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October 5, 2005
Advertisers and Clients Have Woken Up to Viral, but Old Ideas Won't Stand Up in This New Discipline

This article assumes a certain amount of knowledge about viral. If you're a newcomer to the field, I refer you to Debbie Scoppechio's excellent guest column of 08/31/2005. With this article, I intend to go further in looking at what viral can achieve, what it entails and where it stands as part of a wider shift in advertising trends that we are seeing today.

'Oh, you mean like spam?' is the question I am most commonly asked when I explain to my friends what The Viral Factory does. Confusion on this point is forgivable; the two disciplines are ostensibly quite similar. The difference however, is critical and is symptomatic of seismic changes in the industry. Spam is essentially old thinking applied to a new medium. It’s the online equivalent of direct marketing; the audience passively receiving (or ignoring) messages which the advertiser broadcasts. In this respect, viral is its antithesis and below I hope to outline why.

The fragmentation of traditional audiences is a hot topic. It is not necessary to rehash the arguments here; needless-to-say advertisers are finding their audience harder to reach. Entertainment spans a much broader spectrum than ever before, including the internet, mobile phones and an ever increasing number of TV channels. Add to this new technologies that give people the ability to filter out advertising messages, and (shock horror!) the fact that this is something they actually seem inclined to do!

As advertisers, I think that we are naturally quite confused by this; why would the audience be voluntarily ignoring what we have so painstakingly crafted for them? We all talk about 'noise' in the public sphere, but that expression surely doesn’t apply to our brand/ad/campaign. Our immediate impulse is to react negatively, when actually this is something we should be embracing.

I have never loved advertising. Ever. I'm from the No Logo generation of consumers who has grown up in an environment saturated with advertising messages at every turn. If you take the analogy of a slap in the face, then my face has been slapped so many times I don't even notice it any more. When I do, the only effect likely to be produced is irritation. I have never liked advertising and that's why I'm proud to be working in an industry that is changing it.

On the way to work this morning I walked past a premium billboard that had been 'ad busted'. It featured a popular English rapper and the slogan 'I am what I am', alongside which, someone had added '...crap!' in a perfect imitation of the typeface. I laughed. As I was laughing, I noticed two other people in the street laughing with me.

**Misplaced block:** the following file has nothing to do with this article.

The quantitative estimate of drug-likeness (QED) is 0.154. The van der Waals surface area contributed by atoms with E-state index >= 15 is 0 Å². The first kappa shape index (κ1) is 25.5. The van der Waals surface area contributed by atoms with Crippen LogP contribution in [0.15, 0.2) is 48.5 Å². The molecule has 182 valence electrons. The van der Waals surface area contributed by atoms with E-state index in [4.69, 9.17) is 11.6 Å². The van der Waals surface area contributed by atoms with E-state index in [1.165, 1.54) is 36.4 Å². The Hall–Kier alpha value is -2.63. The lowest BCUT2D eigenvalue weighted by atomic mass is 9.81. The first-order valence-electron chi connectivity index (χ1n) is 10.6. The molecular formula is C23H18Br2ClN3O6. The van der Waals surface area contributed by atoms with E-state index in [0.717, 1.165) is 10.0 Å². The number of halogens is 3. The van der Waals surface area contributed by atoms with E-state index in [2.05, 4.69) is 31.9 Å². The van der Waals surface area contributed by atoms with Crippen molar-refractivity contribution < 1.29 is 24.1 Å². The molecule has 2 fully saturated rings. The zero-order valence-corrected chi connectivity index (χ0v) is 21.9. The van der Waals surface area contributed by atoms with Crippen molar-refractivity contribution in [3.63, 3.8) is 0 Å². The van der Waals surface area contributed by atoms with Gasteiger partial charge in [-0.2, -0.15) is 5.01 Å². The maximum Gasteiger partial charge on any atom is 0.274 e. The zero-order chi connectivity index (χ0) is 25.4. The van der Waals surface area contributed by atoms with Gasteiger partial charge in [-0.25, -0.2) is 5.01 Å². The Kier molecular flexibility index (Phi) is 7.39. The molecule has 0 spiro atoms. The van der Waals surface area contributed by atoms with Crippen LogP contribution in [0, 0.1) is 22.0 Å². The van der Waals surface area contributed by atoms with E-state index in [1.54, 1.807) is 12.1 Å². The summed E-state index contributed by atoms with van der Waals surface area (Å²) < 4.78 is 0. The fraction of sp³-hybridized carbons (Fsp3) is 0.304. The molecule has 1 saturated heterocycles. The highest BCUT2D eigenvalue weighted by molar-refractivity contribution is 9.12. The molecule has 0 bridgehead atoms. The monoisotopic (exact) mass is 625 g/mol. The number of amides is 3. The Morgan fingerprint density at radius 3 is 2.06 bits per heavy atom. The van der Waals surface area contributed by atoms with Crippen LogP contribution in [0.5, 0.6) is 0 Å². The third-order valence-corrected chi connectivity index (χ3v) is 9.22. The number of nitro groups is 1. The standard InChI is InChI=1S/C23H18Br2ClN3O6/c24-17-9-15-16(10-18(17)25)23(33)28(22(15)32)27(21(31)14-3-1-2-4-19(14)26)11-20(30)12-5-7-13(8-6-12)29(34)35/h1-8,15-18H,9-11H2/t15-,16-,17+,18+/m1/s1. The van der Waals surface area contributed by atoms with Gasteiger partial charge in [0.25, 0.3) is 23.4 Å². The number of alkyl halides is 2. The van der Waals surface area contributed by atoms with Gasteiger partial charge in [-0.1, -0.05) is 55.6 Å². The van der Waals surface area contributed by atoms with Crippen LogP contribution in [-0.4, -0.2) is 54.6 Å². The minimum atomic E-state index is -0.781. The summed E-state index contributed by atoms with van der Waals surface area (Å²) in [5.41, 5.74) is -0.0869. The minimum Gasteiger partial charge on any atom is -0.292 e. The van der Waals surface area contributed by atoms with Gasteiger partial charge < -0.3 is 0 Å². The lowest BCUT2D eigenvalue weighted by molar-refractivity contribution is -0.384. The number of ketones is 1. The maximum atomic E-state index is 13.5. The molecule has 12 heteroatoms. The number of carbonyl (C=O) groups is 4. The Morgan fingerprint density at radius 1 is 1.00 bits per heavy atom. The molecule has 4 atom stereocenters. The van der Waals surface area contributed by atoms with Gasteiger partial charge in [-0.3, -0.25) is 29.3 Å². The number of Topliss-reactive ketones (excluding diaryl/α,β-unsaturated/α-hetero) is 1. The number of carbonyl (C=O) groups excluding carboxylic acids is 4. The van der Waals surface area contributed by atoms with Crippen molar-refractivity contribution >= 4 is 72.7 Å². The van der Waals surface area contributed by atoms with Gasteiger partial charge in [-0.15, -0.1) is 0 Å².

I think that this sort of sabotaging behaviour is indicative of a desire on the part of the consumer to take more control of what they are being told. Where they are not able to do this, they are more and more able to simply ignore us. Brand communication must become more of a two way relationship; the brands that excel in the 21st century will be those which can find new ways of talking to their audience, and learning to let them to talk back.

Viral is at the vanguard of this movement. It is not about getting under the radar. We don't want to fool consumers into paying attention to messages to which they would otherwise be averse. Successful viral integrates the brand into the conversations people are already having; talking with them rather than at them. To achieve it, we as advertisers need to step back slightly from our traditional role as brand enforcers and allow the audience a measure of participation. This sounds easy but it can be a difficult pill to swallow. As in any zero sum relationship, an increase of power on one side implies a decrease on the other, and in viral the audience is king. If we cannot voluntarily suspend our pretensions, they will have no hesitation stripping us of them.

The potential for success, however, is unprecedented. With the advent of mobile phones and the internet, people's ability to communicate with one another has mushroomed. There are now a billion email accounts spanning boarders and cultures across the world, and a greatly increased global broadband capacity. Viral is able to tap this resource because it perfectly encapsulates the power shift from producer to consumer.

Let's go back to the billboard I saw this morning. We'll assume that ten million people saw that campaign (in its unmolested state). Ten million people who received another eyeball lashing, most likely the hundredth they'd had that day. The difference with viral is that those ten million people would have actively participated in the campaign, involving it in their online conversations with peers and effectively changing 'time spent with brand' to 'branded quality time'.

People expect me to say that viral is the future. I believe that it is, but arguably not in the form we are seeing today. Viral will evolve from the thirty second gag-spot, and it's our job to shape how it evolves. What will certainly remain is the viral mechanism, and the ethos that the most successful campaigns will continue to be those which genuinely appeal to the audience. This is no bad thing for the industry. Essentially, it makes our jobs that bit harder, certainly more nerve wracking, but also more rewarding in the process.

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If you catch a good virus, blame Matt Smith. He's the co-founder of The Viral Factory, London, which has been responsible for some of the most talked about viral Web campaigns in recent years. Viral messaging isn't merely the wave of the future -- it's spreading right now, thanks to Matt.
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